Crab stock is perfect for soups, chowders, and stews prepared with seafood. Made with blue crab shells and a savory blend of veggies and spices.
Making homemade crab stock or any stock for that matter is beyond easy. Cooking broths or stocks are made from simmering meat bones or vegetables in water with spices to made the base of soups and stews. Soups made with seafood demand a fitting broth base. As a Marylander, the natural resource for my broth base is Maryland blue crabs.
Our crabbing season runs from April to October; excellent timing for early fall soups. Maryland blue crab meat has a sweet luscious taste that’s distinguishable from crabs of other waters. But it’s the shell that you need for this stock. I like to use whole crab claws and the shell of the crab body.
How to Make Homemade Crab Stock
To make it you simply heat oil over a medium flame in a large heavy bottomed pot. Add crushed garlic, onion, celery, tomato paste, spices and bay leaves.
Let the pot heat until the contents are fragrant. Then add the white wine to deglaze. Layer in the crab shells.
Give a good stir to coat the shells then cover with water. After bringing the stock to boil, turn the heat down to a low simmer for 2-3 hours. Once cooled, strain the broth through a fine mesh strainer. Best is cheesecloth if you have it. This recipe makes 4 1/2-5 cups.
To store- The stock will keep for about 3-4 days if refrigerated. Pour the strained stock into lidded jars.
It can be frozen for 4- months according to Still Tasty. Freezer safe ziplock bags work fine. Pour stock half way full into a freezer bag. Seal tightly removing all of the air. Lay the sealed bag flat on a cookie sheet and place it in the freezer. Once frozen, remove the tray and place the stock in the most advantageous place in the freezer.
Maryland Blue Crab Substitutes
So, I’m sure getting Maryland crab will be challenging for many of you but don’t stress because there are a viable substitutions.
Dungeness or snow crab- I’ve had the pleasure of tasting dungeness crab on several occasions and it really good. Unfortunately we don’t get them whole in my area. Just that clean cooked body with claws. To make the swap use the shell if it’s available and claws. If the shell is unavailable, just use the claws. Don’t use the body because the meat will be impossible to filter out. The same goes for snow crabs—use only the empty shells without meat for the stock.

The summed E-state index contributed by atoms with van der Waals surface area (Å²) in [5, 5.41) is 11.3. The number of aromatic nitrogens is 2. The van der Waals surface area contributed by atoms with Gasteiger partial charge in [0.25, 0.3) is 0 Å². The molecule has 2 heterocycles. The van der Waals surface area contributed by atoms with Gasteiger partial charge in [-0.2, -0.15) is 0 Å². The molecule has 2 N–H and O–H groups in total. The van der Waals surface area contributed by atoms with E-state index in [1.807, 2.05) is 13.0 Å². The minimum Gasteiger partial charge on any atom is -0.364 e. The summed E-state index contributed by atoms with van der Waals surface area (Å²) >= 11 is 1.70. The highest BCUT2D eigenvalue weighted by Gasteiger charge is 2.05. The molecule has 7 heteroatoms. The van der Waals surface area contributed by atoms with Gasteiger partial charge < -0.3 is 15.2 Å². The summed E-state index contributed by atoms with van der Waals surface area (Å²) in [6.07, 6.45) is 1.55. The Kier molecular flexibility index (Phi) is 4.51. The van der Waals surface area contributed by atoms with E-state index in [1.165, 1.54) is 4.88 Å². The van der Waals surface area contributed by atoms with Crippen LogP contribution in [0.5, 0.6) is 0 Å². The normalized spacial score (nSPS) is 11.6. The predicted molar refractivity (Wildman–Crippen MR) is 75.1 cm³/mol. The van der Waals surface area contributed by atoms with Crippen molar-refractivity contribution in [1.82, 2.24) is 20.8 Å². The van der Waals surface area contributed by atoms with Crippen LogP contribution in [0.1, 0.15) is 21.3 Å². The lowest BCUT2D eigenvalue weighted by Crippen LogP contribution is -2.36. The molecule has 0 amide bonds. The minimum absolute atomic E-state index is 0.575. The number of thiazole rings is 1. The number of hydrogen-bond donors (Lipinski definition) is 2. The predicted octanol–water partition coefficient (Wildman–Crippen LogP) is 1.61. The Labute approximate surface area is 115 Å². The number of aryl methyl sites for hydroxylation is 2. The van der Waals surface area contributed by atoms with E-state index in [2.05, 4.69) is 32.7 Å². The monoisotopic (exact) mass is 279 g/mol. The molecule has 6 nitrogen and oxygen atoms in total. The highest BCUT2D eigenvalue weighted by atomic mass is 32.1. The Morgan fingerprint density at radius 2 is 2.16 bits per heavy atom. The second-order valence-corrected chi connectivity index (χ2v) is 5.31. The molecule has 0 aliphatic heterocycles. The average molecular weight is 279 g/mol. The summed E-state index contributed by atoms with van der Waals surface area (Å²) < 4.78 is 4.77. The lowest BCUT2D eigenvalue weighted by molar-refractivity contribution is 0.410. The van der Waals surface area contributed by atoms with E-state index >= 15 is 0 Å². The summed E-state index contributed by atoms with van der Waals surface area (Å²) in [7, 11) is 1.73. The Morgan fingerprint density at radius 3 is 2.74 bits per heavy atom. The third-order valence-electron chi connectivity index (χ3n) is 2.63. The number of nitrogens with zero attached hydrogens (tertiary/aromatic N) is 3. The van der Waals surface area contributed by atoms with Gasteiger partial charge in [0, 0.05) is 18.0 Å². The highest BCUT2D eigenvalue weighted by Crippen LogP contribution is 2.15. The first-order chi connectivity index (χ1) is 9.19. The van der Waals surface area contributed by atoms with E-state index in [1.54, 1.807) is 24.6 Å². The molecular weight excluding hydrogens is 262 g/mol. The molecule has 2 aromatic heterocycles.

Shrimp- Yes, of course this now means that you will no longer be making crab stock. But shrimp stock is just as good! In fact a good mix of seafood shells will make an excellent broth. A tip from Emeril Lagasse says that you should save your shrimp shells in freezer bag until you have enough the stock; about 1-2 pounds.
Store bought- If all else fails and fresh seafood just is available, you may want to try a seafood stock from the grocery store. No, it’s no longer homemade stock but it will work in a recipe that calls for it. And it’s a 1000x better than using chicken stock in a seafood dish. Better Than Bouillon stocks are amazing.
Whichever you choose, I’m certain that it will make an amazing broth with all the ingredients in the recipe. Stay tuned for all the yumminess I’ll make with this crab stock!
How to Make Homemade Crab Stock
- 2 lb crab shells and claws
- 8 c water
- 1/2 c white wine
- 1 lg yellow onion roughly chopped
- 3 celery stalks trimmed and roughly chopped
- 5 cloves garlic whole, peeled and crushed
- 2 bay leaves
- 2 tbsp olive oil
- 2 tbsp tomato paste
- 1 tbsp old bay
- 2 tsp kosher salt
- 2 tsp mustard powder
- 1/2 tsp black pepper
- 1/4 tsp crushed red pepper
- Heat olive oil in a heavy bottom pot or dutch oven over medium flame. Add crushed garlic, onion, celery, tomato paste, spices, and bay leaves. Let the pot heat until the contents are fragrant, constantly stirring.
- Then add the white wine to deglaze. Layer in the crab shells. Give a good stir to coat then cover with water. After bringing the pot to boil, turn the heat down to simmer for 2-3 hours. ⠀
- Once cooled, strain the broth through a fine mesh strainer. Best is cheesecloth if you have it. This recipe makes 4 1/2-5 cups.